Local schools Athletics Event, September 2017
Sports Days, 2017
House Pull of Peace, November 2017
Under the coaching of Brian Jones all children get fitter and learn the key skills needed to enjoy the following sports:
- Autumn Term: netball and rugby
- Spring Term: football and athletics
- Summer Term: cricket and tennis
All children are asked to purchase a skipping rope and a tennis ball to develop their skills. In addition, all Key Stage 2 pupils receive coaching in table tennis from Jon Kaufman, our table tennis teacher.
Behaving properly at competitive sporting events . . . and sharing your penguin!
The following e-mail was received from a very thoughtful parent from Marshgate Primary School.
Dear Mr Hartley, I thought I would drop you a note to pass on my congratulations to your mixed tag rugby team for their exemplary behaviour and sportsmanship during two recent matches against Marshgate. I’m a Marshgate parent and refereed both games. The first was a 10-10 draw in our final group game then on Tuesday we met again in the quarter-finals and it wasn’t quite so close – Barnes won 21-8… Anyway, I’ve been involved in junior rugby for many years, not least when Marshgate were the proud winners of the RFU’s Fair Play Award at the London Youth Games a couple of years ago, and it was fantastic to see your team play with a real commitment to win with some high quality passing and great support running, but an equal commitment to sportsmanship. They were polite when speaking to me ahead of the game to clarify some rules; there was absolutely no complaining or questioning of decisions during the match; they showed great sportsmanship on a couple of occasions when our players were injured and there was absolutely no gloating, or similar behaviour, when they raced into an 11-1 half-time lead. One of the boys even shared his penguin after the game with one of ours.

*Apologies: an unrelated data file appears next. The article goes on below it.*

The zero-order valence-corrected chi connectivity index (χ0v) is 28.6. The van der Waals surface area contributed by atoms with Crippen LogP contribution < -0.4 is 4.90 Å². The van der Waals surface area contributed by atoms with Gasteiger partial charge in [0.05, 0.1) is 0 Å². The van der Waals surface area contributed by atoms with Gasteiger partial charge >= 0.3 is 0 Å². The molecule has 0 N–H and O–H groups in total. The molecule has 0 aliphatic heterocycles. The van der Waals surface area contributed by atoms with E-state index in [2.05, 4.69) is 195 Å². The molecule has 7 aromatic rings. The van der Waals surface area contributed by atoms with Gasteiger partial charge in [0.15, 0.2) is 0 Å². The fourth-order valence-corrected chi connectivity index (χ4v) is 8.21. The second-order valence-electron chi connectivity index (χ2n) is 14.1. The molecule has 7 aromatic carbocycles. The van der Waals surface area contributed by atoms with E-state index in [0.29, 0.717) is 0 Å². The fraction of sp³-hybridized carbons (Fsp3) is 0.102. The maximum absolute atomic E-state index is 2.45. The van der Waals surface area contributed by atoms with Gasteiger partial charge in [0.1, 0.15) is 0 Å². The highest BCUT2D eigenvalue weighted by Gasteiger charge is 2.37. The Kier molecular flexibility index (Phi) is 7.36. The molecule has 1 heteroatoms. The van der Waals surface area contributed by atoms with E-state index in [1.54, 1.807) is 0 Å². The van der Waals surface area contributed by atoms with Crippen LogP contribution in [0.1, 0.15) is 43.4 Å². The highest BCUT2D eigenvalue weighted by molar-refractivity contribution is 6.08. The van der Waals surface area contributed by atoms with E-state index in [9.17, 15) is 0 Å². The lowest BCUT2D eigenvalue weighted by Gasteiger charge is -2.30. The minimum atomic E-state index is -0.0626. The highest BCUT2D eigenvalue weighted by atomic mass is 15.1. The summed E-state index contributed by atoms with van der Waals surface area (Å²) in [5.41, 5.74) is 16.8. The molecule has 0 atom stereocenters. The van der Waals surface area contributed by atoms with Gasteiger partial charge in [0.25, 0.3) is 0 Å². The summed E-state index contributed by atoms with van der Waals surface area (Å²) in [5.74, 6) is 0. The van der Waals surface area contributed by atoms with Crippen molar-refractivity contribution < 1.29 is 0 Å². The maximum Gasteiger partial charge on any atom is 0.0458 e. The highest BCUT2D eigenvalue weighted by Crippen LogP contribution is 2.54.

The children were a credit to themselves, the school and the sport and I’d be grateful if you could pass on my thanks – which echo the thoughts of several Marshgate parents.